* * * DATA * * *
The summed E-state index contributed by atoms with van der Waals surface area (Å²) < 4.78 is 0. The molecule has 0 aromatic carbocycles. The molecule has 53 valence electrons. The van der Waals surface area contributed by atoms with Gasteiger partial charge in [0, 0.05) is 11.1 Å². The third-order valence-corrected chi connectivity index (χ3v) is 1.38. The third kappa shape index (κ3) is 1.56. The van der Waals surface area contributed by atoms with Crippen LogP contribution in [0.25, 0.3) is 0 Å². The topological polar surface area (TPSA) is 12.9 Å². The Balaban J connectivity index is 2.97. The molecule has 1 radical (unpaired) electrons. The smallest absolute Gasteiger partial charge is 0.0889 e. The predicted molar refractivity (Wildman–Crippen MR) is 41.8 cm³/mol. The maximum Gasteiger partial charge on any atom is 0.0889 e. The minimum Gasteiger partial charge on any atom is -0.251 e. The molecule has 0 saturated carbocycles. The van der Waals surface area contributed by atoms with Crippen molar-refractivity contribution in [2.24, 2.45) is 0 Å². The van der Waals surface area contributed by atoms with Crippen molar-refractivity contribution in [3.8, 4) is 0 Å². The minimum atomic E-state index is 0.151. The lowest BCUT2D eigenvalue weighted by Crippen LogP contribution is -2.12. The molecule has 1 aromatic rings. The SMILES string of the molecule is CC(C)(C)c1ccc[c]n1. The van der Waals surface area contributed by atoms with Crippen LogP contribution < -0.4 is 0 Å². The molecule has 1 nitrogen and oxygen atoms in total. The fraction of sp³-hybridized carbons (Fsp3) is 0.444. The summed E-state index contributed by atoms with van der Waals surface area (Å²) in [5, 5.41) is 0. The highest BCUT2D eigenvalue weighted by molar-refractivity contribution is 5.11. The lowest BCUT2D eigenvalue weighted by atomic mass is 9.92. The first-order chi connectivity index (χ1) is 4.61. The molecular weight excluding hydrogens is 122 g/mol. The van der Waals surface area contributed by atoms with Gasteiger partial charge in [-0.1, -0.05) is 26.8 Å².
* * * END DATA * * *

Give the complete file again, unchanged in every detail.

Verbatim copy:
The summed E-state index contributed by atoms with van der Waals surface area (Å²) < 4.78 is 0. The molecule has 0 aromatic carbocycles. The molecule has 53 valence electrons. The van der Waals surface area contributed by atoms with Gasteiger partial charge in [0, 0.05) is 11.1 Å². The third-order valence-corrected chi connectivity index (χ3v) is 1.38. The third kappa shape index (κ3) is 1.56. The van der Waals surface area contributed by atoms with Crippen LogP contribution in [0.25, 0.3) is 0 Å². The topological polar surface area (TPSA) is 12.9 Å². The Balaban J connectivity index is 2.97. The molecule has 1 radical (unpaired) electrons. The smallest absolute Gasteiger partial charge is 0.0889 e. The predicted molar refractivity (Wildman–Crippen MR) is 41.8 cm³/mol. The maximum Gasteiger partial charge on any atom is 0.0889 e. The minimum Gasteiger partial charge on any atom is -0.251 e. The molecule has 0 saturated carbocycles. The van der Waals surface area contributed by atoms with Crippen molar-refractivity contribution in [2.24, 2.45) is 0 Å². The van der Waals surface area contributed by atoms with Crippen molar-refractivity contribution in [3.8, 4) is 0 Å². The minimum atomic E-state index is 0.151. The lowest BCUT2D eigenvalue weighted by Crippen LogP contribution is -2.12. The molecule has 1 aromatic rings. The SMILES string of the molecule is CC(C)(C)c1ccc[c]n1. The van der Waals surface area contributed by atoms with Crippen LogP contribution < -0.4 is 0 Å². The molecule has 1 nitrogen and oxygen atoms in total. The fraction of sp³-hybridized carbons (Fsp3) is 0.444. The summed E-state index contributed by atoms with van der Waals surface area (Å²) in [5, 5.41) is 0. The highest BCUT2D eigenvalue weighted by molar-refractivity contribution is 5.11. The lowest BCUT2D eigenvalue weighted by atomic mass is 9.92. The first-order chi connectivity index (χ1) is 4.61. The molecular weight excluding hydrogens is 122 g/mol. The van der Waals surface area contributed by atoms with Gasteiger partial charge in [-0.1, -0.05) is 26.8 Å².